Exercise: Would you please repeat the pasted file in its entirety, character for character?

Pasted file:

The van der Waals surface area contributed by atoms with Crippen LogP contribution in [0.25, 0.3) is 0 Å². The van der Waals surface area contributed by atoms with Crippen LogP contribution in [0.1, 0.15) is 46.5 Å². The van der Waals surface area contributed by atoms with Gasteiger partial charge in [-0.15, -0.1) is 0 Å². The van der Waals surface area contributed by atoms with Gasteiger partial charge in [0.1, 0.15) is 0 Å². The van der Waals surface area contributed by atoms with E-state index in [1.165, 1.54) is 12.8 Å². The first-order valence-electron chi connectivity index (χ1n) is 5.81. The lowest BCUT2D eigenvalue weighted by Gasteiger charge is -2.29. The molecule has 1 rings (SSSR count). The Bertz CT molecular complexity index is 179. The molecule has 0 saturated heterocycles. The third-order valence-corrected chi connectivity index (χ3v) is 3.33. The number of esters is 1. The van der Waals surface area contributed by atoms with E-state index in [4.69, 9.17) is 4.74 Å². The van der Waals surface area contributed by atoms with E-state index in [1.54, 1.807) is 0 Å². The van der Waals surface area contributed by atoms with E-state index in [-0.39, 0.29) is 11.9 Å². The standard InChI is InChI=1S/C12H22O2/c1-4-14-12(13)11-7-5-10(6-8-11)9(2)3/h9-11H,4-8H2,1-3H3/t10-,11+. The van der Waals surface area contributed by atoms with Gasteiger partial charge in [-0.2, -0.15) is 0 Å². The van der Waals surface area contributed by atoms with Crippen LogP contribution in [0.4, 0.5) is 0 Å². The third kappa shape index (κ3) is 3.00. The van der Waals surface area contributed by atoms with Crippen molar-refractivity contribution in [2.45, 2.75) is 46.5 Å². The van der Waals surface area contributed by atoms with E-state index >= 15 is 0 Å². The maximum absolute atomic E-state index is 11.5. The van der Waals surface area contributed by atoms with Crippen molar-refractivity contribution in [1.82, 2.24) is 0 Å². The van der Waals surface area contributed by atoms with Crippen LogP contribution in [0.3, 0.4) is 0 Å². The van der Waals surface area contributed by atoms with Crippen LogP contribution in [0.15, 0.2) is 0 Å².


The van der Waals surface area contributed by atoms with Crippen LogP contribution in [0.25, 0.3) is 0 Å². The van der Waals surface area contributed by atoms with Crippen LogP contribution in [0.1, 0.15) is 46.5 Å². The van der Waals surface area contributed by atoms with Gasteiger partial charge in [-0.15, -0.1) is 0 Å². The van der Waals surface area contributed by atoms with Gasteiger partial charge in [0.1, 0.15) is 0 Å². The van der Waals surface area contributed by atoms with E-state index in [1.165, 1.54) is 12.8 Å². The first-order valence-electron chi connectivity index (χ1n) is 5.81. The lowest BCUT2D eigenvalue weighted by Gasteiger charge is -2.29. The molecule has 1 rings (SSSR count). The Bertz CT molecular complexity index is 179. The molecule has 0 saturated heterocycles. The third-order valence-corrected chi connectivity index (χ3v) is 3.33. The number of esters is 1. The van der Waals surface area contributed by atoms with E-state index in [4.69, 9.17) is 4.74 Å². The van der Waals surface area contributed by atoms with E-state index in [1.54, 1.807) is 0 Å². The van der Waals surface area contributed by atoms with E-state index in [-0.39, 0.29) is 11.9 Å². The standard InChI is InChI=1S/C12H22O2/c1-4-14-12(13)11-7-5-10(6-8-11)9(2)3/h9-11H,4-8H2,1-3H3/t10-,11+. The van der Waals surface area contributed by atoms with Gasteiger partial charge in [-0.2, -0.15) is 0 Å². The van der Waals surface area contributed by atoms with Crippen LogP contribution in [0.4, 0.5) is 0 Å². The third kappa shape index (κ3) is 3.00. The van der Waals surface area contributed by atoms with Crippen molar-refractivity contribution in [2.45, 2.75) is 46.5 Å². The van der Waals surface area contributed by atoms with E-state index >= 15 is 0 Å². The maximum absolute atomic E-state index is 11.5. The van der Waals surface area contributed by atoms with Crippen molar-refractivity contribution in [1.82, 2.24) is 0 Å². The van der Waals surface area contributed by atoms with Crippen LogP contribution in [0.3, 0.4) is 0 Å². The van der Waals surface area contributed by atoms with Crippen LogP contribution in [0.15, 0.2) is 0 Å².